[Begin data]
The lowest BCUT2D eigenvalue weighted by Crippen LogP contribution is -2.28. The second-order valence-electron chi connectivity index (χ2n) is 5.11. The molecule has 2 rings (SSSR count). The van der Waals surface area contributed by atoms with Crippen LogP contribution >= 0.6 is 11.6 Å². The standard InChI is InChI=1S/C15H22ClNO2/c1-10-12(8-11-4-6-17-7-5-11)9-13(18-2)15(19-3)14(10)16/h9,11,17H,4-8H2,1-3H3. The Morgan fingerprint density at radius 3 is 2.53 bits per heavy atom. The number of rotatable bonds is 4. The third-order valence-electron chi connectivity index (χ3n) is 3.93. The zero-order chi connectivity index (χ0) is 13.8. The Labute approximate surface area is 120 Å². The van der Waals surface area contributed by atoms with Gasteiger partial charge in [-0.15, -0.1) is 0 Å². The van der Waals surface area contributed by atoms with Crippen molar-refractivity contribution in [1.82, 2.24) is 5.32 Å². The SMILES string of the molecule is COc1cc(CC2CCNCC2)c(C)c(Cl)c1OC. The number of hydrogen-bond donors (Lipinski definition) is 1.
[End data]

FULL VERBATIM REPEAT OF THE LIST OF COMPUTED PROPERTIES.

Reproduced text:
The lowest BCUT2D eigenvalue weighted by Crippen LogP contribution is -2.28. The second-order valence-electron chi connectivity index (χ2n) is 5.11. The molecule has 2 rings (SSSR count). The van der Waals surface area contributed by atoms with Crippen LogP contribution >= 0.6 is 11.6 Å². The standard InChI is InChI=1S/C15H22ClNO2/c1-10-12(8-11-4-6-17-7-5-11)9-13(18-2)15(19-3)14(10)16/h9,11,17H,4-8H2,1-3H3. The Morgan fingerprint density at radius 3 is 2.53 bits per heavy atom. The number of rotatable bonds is 4. The third-order valence-electron chi connectivity index (χ3n) is 3.93. The zero-order chi connectivity index (χ0) is 13.8. The Labute approximate surface area is 120 Å². The van der Waals surface area contributed by atoms with Gasteiger partial charge in [-0.15, -0.1) is 0 Å². The van der Waals surface area contributed by atoms with Crippen molar-refractivity contribution in [1.82, 2.24) is 5.32 Å². The SMILES string of the molecule is COc1cc(CC2CCNCC2)c(C)c(Cl)c1OC. The number of hydrogen-bond donors (Lipinski definition) is 1.